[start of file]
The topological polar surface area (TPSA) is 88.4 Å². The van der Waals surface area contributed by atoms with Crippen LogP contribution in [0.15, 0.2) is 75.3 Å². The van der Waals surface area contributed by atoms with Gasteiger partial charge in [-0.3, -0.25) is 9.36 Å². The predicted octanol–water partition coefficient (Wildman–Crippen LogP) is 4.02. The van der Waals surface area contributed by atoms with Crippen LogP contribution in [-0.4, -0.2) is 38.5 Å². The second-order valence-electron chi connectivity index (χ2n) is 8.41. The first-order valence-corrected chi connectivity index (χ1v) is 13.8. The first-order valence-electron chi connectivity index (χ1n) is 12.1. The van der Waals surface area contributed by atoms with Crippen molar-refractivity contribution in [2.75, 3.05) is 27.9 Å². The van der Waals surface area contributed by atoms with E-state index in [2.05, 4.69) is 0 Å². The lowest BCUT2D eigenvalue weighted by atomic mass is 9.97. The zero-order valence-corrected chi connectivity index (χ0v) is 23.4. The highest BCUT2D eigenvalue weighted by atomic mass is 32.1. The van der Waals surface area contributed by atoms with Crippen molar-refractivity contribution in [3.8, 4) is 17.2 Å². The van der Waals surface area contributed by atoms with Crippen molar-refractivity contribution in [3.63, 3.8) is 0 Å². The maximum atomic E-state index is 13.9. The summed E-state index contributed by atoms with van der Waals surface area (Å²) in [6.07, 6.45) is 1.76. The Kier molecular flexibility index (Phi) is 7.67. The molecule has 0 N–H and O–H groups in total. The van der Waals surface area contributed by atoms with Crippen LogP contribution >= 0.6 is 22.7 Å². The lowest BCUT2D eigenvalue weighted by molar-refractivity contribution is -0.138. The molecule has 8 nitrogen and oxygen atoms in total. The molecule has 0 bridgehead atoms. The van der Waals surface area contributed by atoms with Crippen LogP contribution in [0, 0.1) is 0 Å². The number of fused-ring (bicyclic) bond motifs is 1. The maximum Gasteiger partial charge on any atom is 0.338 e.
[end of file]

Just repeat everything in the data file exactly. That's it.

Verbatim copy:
The topological polar surface area (TPSA) is 88.4 Å². The van der Waals surface area contributed by atoms with Crippen LogP contribution in [0.15, 0.2) is 75.3 Å². The van der Waals surface area contributed by atoms with Gasteiger partial charge in [-0.3, -0.25) is 9.36 Å². The predicted octanol–water partition coefficient (Wildman–Crippen LogP) is 4.02. The van der Waals surface area contributed by atoms with Crippen LogP contribution in [-0.4, -0.2) is 38.5 Å². The second-order valence-electron chi connectivity index (χ2n) is 8.41. The first-order valence-corrected chi connectivity index (χ1v) is 13.8. The first-order valence-electron chi connectivity index (χ1n) is 12.1. The van der Waals surface area contributed by atoms with Crippen molar-refractivity contribution in [2.75, 3.05) is 27.9 Å². The van der Waals surface area contributed by atoms with E-state index in [2.05, 4.69) is 0 Å². The lowest BCUT2D eigenvalue weighted by atomic mass is 9.97. The zero-order valence-corrected chi connectivity index (χ0v) is 23.4. The highest BCUT2D eigenvalue weighted by atomic mass is 32.1. The van der Waals surface area contributed by atoms with Crippen molar-refractivity contribution in [3.8, 4) is 17.2 Å². The van der Waals surface area contributed by atoms with Crippen molar-refractivity contribution in [3.63, 3.8) is 0 Å². The maximum atomic E-state index is 13.9. The summed E-state index contributed by atoms with van der Waals surface area (Å²) in [6.07, 6.45) is 1.76. The Kier molecular flexibility index (Phi) is 7.67. The molecule has 0 N–H and O–H groups in total. The van der Waals surface area contributed by atoms with Crippen LogP contribution >= 0.6 is 22.7 Å². The lowest BCUT2D eigenvalue weighted by molar-refractivity contribution is -0.138. The molecule has 8 nitrogen and oxygen atoms in total. The molecule has 0 bridgehead atoms. The van der Waals surface area contributed by atoms with Crippen LogP contribution in [0, 0.1) is 0 Å². The number of fused-ring (bicyclic) bond motifs is 1. The maximum Gasteiger partial charge on any atom is 0.338 e.